Dwonch: For a company so entrenched in the all-ages market, it was an oddly adult beginning. The original conversation that resulted in the idea to form Action Lab took place at the hotel bar at Heroes Con in 2010. The five board members, all comic creators and self-publishers, had a very open, honest talk about the state of our work, our views on the industry, and our plans for the future, and decided we were stronger together than as individuals. So we joined forces, and Action Lab was born. I met Jeremy Whitley, the writer/creator of “Princeless,” at that same show. We exchanged books at the end of the show and months later, I read the original version of “Princeless.” By that time, Action Lab was a going concern,. We were already working on “Fracture,” and I thought a retooled “Princeless” would be a great follow-up. I reached out to Jeremy, and for “Princeless” and Action Lab, the rest is history, as they say. Since that first night at the hotel bar in Charlotte, we’ve been working long and hard to give great books and great creators a chance for success in today’s market.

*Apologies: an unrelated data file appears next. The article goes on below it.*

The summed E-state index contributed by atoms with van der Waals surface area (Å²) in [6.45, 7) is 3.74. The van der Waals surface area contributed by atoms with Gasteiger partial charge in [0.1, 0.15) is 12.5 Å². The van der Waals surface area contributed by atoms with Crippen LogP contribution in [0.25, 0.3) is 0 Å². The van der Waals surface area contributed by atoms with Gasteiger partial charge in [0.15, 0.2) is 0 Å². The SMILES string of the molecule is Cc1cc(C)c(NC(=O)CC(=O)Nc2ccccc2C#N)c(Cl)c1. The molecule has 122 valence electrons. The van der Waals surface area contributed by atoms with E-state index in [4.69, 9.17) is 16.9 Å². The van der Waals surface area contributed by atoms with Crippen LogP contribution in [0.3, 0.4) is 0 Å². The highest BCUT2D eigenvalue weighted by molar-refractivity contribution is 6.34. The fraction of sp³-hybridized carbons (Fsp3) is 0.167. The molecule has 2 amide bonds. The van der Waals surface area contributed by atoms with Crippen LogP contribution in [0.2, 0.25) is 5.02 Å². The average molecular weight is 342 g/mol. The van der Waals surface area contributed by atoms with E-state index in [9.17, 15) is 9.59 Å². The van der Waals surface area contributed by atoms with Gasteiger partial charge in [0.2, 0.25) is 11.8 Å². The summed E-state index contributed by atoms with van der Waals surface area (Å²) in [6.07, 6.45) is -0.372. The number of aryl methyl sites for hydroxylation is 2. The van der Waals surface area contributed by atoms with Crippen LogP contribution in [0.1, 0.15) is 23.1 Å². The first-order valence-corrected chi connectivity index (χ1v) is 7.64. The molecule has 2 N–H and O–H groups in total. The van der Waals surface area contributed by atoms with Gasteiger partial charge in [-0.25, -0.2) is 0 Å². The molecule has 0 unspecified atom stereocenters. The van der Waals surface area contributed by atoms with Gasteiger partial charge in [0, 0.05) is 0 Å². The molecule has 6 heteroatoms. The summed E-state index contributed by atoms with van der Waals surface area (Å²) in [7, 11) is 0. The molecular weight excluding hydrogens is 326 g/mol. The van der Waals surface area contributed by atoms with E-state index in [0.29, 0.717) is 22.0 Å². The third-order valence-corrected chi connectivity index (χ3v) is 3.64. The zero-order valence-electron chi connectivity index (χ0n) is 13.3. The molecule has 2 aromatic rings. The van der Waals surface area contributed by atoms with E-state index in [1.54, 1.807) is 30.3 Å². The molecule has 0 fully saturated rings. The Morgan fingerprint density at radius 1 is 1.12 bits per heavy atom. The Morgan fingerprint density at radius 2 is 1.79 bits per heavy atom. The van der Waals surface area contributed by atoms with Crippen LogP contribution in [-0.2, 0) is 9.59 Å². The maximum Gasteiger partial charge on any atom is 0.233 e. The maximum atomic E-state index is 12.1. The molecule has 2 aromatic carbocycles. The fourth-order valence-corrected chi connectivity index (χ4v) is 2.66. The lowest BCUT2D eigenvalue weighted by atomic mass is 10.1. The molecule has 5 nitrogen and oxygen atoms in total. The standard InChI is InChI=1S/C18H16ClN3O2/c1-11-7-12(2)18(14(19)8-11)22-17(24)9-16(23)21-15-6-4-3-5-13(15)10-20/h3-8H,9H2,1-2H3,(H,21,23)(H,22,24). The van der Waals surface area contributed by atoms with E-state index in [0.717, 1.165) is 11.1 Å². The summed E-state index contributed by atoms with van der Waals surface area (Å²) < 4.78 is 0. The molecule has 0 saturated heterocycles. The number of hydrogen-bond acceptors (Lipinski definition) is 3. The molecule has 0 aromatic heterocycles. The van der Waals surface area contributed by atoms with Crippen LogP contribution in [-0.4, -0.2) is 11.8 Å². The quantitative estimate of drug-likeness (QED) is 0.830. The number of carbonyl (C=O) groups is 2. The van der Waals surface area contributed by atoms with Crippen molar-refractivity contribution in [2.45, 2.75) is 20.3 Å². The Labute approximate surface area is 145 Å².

What issues do you face as a small publisher?